Puting Buhangin / Kwebang Lampas
I started out the next day with much excitement trying to catch the sunrise. It was amazing to watch Padre Burgos come into life to welcome a brand new day. The waters of Padre Burgos is relatively shallow so one can enjoy walking along its waters. You can count starfish, fish, and even jellyfish while enjoying the amazing backdrop of Borawan from a distance.
After breakfast, we boarded our boat to go to our next destination – Putting Buhangin. The cove is within the jurisdiction of the nearby Pagbilao town. It can be accessed via land or boat through Pagbilao or by boat through Padre Burgos. It is known for its white sand shoreline bounded by interesting rock formations on both ends. One of its unique destination is the Kwebang Lampas located at the other end of the beach. It is a pass thru cave that has one side opening up onto the sea.
The beach was full of campers when we got there and finding a good spot to pitch a tent was a challenge. It was obviously the preferred destination because of the volume of people at the beach. The sand is whiter and finer in Puting Buhangin compared to Borawan and the beach is more swim-friendly. Again, the only concern was the volume of people camping along its shores.
Interestingly, I had the chance to check out Kwebang Lampas located at one end of the shoreline. You need to carefully traverse the sharp edged rocks leading to the cave opening. From there one can traverse the inside of the cave leading you to huge cavity where you can view the sea from the exit point of the cave. Make sure though that you practice caution if you want to explore Kwebang Lampas.
Dampalitan is probably my favorite among the three islands. It did not have the usual crowd and had the most amazing beachfront to enjoy although they also had a specific area for swimming that is protected from jellyfish. Like the two other coves, the way to go in Dampalitan is by setting up camp. The shoreline is lined with sea pines that people often compare Dampalitan Island with that of Anawangin and Nagsasa.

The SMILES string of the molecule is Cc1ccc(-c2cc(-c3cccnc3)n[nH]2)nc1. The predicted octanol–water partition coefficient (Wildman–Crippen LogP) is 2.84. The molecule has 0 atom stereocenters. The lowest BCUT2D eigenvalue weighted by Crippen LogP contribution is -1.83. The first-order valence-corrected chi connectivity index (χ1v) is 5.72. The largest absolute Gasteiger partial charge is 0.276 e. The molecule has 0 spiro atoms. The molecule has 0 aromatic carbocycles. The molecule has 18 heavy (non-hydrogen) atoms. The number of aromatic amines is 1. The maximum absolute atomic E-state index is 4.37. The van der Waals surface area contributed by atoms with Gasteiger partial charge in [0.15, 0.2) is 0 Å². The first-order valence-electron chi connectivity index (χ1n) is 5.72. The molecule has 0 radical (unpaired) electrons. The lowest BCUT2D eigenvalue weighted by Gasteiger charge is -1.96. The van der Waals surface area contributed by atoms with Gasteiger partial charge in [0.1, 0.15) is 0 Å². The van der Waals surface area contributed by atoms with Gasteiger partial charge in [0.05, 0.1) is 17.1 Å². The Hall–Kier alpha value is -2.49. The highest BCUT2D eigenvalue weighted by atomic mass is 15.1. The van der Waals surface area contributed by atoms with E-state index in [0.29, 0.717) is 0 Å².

I have to admit that I quickly fell in love with Dampalitan because of its fine cream-colored sand and its clear turquoise waters. I guess I found it more “photogenic” compared to that of Borawan and Putting Buhangin. It also helped that there were less crowd that it was easier to find a spot where one can sit down and just enjoy its natural beauty. I figured that should I visit Padre Burgos again, I would prefer setting up camp in Dampalitan.
Post Travel Notes
It’s been two years since I have been to Borawan, Puting Buhangin, and Dampalitan. A lot could have changed from before to now and it is probably interesting to find out how the landscape changed in two years.
Interestingly, these three beaches in Padre Burgos is still a favorite spot by weekend warriors based from the feedback from one of my colleagues who recently visited the place. I think Borawan, Puting Buhangin, and Dampalitan have its own charm that can attract its own set of visitors that it does not need to stay within the shadows of the more popular Philippine destinations.
So if you are looking for a quick summer escape just right before the rainy season sets in, you can check out Padre Burgos and enjoy its rustic charm.
Getting There: You can take a bus bound for Grand Terminal in Lucena from Cubao or Buendia where you can take an ordinary bus bound for Unisan. You can ask the driver to drop you off at the town center of Padre Burgos. Mode of transportation in Padre Burgos is tricycle. Travel time is 4 to 5 hours.
Marc del Rosario
I believe in education, entrepreneurship, and caring for the environment.